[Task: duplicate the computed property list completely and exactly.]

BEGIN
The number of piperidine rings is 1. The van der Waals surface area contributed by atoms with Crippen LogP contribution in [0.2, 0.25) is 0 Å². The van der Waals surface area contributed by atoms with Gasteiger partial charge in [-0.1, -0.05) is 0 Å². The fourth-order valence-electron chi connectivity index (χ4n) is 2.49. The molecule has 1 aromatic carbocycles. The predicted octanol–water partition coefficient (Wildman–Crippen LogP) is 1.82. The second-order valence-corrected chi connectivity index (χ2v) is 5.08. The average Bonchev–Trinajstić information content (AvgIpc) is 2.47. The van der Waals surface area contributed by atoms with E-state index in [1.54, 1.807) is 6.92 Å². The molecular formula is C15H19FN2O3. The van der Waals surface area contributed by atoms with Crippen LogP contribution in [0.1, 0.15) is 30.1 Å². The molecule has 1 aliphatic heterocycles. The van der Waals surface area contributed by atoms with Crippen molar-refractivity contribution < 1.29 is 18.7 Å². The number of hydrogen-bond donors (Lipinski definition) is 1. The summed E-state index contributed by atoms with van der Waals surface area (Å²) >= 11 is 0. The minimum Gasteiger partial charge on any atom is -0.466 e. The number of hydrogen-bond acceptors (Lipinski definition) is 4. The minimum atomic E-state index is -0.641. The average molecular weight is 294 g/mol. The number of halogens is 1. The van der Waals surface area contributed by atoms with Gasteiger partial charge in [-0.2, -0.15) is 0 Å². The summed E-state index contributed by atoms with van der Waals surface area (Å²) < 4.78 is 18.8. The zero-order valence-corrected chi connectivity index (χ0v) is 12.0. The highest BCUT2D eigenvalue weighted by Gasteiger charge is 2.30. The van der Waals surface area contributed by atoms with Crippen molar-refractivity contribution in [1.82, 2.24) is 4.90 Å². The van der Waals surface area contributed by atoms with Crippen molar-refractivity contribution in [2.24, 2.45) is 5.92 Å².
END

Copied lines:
The number of piperidine rings is 1. The van der Waals surface area contributed by atoms with Crippen LogP contribution in [0.2, 0.25) is 0 Å². The van der Waals surface area contributed by atoms with Gasteiger partial charge in [-0.1, -0.05) is 0 Å². The fourth-order valence-electron chi connectivity index (χ4n) is 2.49. The molecule has 1 aromatic carbocycles. The predicted octanol–water partition coefficient (Wildman–Crippen LogP) is 1.82. The second-order valence-corrected chi connectivity index (χ2v) is 5.08. The average Bonchev–Trinajstić information content (AvgIpc) is 2.47. The van der Waals surface area contributed by atoms with E-state index in [1.54, 1.807) is 6.92 Å². The molecular formula is C15H19FN2O3. The van der Waals surface area contributed by atoms with Crippen LogP contribution in [0.1, 0.15) is 30.1 Å². The molecule has 1 aliphatic heterocycles. The van der Waals surface area contributed by atoms with Crippen molar-refractivity contribution < 1.29 is 18.7 Å². The number of hydrogen-bond donors (Lipinski definition) is 1. The summed E-state index contributed by atoms with van der Waals surface area (Å²) >= 11 is 0. The minimum Gasteiger partial charge on any atom is -0.466 e. The number of hydrogen-bond acceptors (Lipinski definition) is 4. The minimum atomic E-state index is -0.641. The average molecular weight is 294 g/mol. The number of halogens is 1. The van der Waals surface area contributed by atoms with Gasteiger partial charge in [-0.2, -0.15) is 0 Å². The summed E-state index contributed by atoms with van der Waals surface area (Å²) < 4.78 is 18.8. The zero-order valence-corrected chi connectivity index (χ0v) is 12.0. The highest BCUT2D eigenvalue weighted by Gasteiger charge is 2.30. The van der Waals surface area contributed by atoms with Crippen molar-refractivity contribution in [1.82, 2.24) is 4.90 Å². The van der Waals surface area contributed by atoms with Crippen molar-refractivity contribution in [2.24, 2.45) is 5.92 Å².